“We’ve now developed evidence that shows that the Pakistani Taliban was behind the attack,” declared Attorney General Eric Holder last Sunday, referring to the May 1 attempted car bombing of Times Square in New York City. “We know that they helped facilitate it. We know that they probably helped finance it, and that [Faizal Shabad] was working at their direction.” Days earlier General David Petraeus had told reporters Shabad was probably “a lone wolf” and Homeland Security Secretary Janet Napolitano stated that the abortive bombing was nothing “other than a one-off.”
Meanwhile White House counterterrorism adviser John Brennan told “Fox News Sunday” that Shahzad was “operating on behalf of the Tehrik-e-Taliban, the TPP,” adding, “It’s a group that is closely allied with al Qaeda. They train together, they plan together, they plot together. They are almost indistinguishable.”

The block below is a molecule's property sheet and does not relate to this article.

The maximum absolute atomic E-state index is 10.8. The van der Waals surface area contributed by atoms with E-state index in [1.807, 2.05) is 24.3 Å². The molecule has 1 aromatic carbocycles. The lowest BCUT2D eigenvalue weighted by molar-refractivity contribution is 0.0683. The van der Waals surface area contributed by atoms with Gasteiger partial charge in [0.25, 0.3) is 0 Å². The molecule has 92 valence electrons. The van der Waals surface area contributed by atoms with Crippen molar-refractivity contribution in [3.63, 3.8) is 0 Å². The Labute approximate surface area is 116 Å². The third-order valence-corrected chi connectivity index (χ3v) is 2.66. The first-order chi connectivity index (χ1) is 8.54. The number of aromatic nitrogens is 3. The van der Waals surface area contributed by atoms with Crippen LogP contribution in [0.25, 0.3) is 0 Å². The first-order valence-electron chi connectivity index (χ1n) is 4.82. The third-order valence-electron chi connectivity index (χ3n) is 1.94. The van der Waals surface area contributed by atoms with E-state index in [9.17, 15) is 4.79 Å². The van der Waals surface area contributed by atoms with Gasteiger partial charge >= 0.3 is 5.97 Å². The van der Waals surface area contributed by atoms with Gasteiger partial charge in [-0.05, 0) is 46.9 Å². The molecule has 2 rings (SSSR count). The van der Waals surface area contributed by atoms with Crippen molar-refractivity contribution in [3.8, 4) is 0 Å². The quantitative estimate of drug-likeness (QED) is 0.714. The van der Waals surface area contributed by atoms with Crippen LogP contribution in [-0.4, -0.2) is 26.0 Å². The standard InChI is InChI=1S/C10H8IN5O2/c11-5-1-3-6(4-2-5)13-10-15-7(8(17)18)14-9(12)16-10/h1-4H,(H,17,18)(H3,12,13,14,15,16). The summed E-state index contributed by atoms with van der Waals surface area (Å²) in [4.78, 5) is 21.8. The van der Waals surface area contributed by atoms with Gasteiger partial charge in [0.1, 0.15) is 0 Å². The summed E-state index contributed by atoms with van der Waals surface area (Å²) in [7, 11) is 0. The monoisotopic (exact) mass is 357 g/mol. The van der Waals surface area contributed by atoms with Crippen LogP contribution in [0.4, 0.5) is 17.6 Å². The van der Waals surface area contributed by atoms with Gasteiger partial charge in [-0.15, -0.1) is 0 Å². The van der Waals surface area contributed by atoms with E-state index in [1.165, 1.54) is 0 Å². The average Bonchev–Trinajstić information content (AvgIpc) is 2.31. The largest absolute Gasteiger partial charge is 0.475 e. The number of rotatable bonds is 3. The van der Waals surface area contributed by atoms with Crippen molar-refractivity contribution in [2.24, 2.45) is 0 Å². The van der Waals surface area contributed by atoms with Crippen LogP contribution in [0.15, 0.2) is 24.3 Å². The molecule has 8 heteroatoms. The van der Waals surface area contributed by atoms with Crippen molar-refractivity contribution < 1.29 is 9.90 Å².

Actually, they are distinguishable, even if they reportedly share money and resources in common efforts to assist the Afghan Taliban and to resist the U.S./NATO forces in Afghanistan as well as the Pakistani Army. The Pakistani Taliban emerged in solidarity with the original Afghan Taliban, fellow Pashtuns wanting to implement Sharia law. Neither they nor the Afghan originals is concerned with a global jihad against the U.S. so much as with being left alone. The Tehrik-e-Taliban was only formed in 2007, in response to the Pakistani Army’s attacks, at U.S. demand, on South Waziristan.
It’s may be true true that Hakimullah Mehsud, who took over leadership of the TTP last August, stated in a videotape released May 2, after the Manure Bomber incident, stated that “We Tehreek-e-Taliban with all the Pride and Bravery, take full responsibility for the recent attack in the USA.” And in a second tape released the same day, but dated April 14, he states, “Inshaallah (God willing) very soon in some days or a month’s time, the Muslim ummah (world) will see the fruits of most successful attacks of our fedayeen in USA.”